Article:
Whistler House Publishing

ISBN-10: 1461015383

ISBN-13: 978-1461015383

May 21, 2011

Trade Paperback

Kindle E-Book


Audio enabled on Kindle devices



In a chain reaction of double crosses, two women stand

in the way of a nuclear disaster.



1. How does the author set up the plot?

2. What role does music play through the story?

3. Which Bible verse does Grace quote the most to Lee? Why?

4. Why does Grace not try to convert Lee to her Christian faith?

5. What happens to Grace that makes her question her faith and God?

6. What historical event brought the two women together? How did it affect them?

How did if affect you, the reader?

7. Why are Lady Grace and the SS officer instantly drawn to each other?

8. How does Erich von Lohren regain his faith in God?

9. Why is Lee so starved for love? How does this affect her relationships with other people?

10. Since Lee does not have Grace’s faith, what sustains Lee through the dark days of her interrogation and torture?

11. Why is the horse such a significant symbol throughout the story?

12. How does the author show God’s forgiveness in the story?

13. If Lee was your friend, how would you try to overcome her distrust of religion and her disillusionment in God?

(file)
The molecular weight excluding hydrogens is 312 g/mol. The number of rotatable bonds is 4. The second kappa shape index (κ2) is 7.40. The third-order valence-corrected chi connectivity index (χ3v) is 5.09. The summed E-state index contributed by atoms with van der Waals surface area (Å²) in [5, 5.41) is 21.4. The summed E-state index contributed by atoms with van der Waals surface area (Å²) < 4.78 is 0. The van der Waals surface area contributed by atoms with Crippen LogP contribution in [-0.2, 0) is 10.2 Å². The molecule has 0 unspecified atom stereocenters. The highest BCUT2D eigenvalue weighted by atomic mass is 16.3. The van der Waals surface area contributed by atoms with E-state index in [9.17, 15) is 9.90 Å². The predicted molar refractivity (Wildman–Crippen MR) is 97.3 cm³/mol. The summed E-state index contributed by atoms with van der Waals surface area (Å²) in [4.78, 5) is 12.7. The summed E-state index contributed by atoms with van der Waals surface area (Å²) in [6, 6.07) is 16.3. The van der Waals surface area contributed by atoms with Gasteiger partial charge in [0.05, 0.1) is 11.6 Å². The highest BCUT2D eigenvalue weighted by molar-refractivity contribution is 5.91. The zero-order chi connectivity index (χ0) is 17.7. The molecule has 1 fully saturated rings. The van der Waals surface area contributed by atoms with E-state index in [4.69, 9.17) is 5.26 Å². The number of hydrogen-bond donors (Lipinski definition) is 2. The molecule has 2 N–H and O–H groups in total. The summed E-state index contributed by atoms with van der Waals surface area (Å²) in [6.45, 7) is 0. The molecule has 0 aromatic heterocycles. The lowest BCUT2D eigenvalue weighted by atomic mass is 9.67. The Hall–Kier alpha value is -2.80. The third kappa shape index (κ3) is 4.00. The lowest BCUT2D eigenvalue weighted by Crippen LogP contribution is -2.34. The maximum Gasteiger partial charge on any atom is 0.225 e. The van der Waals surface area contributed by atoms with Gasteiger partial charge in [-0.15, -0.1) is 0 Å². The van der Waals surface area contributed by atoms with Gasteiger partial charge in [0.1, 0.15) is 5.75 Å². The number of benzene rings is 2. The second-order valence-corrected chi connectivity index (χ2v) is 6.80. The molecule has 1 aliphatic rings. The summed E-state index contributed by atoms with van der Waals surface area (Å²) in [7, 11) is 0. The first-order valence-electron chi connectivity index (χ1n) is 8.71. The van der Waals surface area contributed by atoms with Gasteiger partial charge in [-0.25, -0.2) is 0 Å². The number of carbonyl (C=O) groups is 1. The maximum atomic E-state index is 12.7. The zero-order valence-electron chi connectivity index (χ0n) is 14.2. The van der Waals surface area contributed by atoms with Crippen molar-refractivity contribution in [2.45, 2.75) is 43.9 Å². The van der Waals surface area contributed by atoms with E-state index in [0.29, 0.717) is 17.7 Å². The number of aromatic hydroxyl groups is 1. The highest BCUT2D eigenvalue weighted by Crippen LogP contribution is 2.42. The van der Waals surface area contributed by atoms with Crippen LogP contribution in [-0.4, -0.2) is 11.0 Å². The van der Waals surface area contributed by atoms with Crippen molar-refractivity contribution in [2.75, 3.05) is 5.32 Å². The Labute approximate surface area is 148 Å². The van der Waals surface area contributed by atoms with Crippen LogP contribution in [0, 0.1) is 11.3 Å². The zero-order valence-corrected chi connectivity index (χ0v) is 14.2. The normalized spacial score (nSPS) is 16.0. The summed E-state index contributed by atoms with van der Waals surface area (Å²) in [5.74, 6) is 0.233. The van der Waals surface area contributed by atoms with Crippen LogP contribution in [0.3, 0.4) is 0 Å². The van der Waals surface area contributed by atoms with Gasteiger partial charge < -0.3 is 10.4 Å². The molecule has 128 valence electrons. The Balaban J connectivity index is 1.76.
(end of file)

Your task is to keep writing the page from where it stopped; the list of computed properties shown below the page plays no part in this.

14. How does the author show the public’s reaction to people who have endured wartime trauma?

15. What happened to the traitor that shaped his ultimate betrayal? Why did he still feel justified in the end?





Historically, the agent “Trudi” really was a second cousin to King George VI. According to Churchill’s master spy, “Intrepid,” she was dropped into Denmark, betrayed to the Gestapo, captured, tortured and presumed dead, though her body was never found at the Copenhagen prison. At the end of the war, SOE listed her as missing in action (MIA).


In creating the story for my novel, I did not set out to trace the actual royal lineage and background of “Trudi,” but in speaking with a British movie producer who is also intrigued with what happened to the real Trudi, we have both focused on the same royal lineage in Norway. He believes Trudi lived in northern Germany or Denmark and spied for the British at length on Hitler’s Penemunde rocket site. William Stevenson mentioned to an interviewer that William Stephenson (Intrepid) regretted mentioning her existence to him in his biography of Churchill’s spy master. That is why any information about Trudi is so sketchy.


So, I worked on the premise, “What if she survived? What would her story be?” From that scenario developed the sisters-in-spirit between Grace and Lee, and their characterizations, together with the other major players in THE CONSUMMATE TRAITOR, are purely fictional.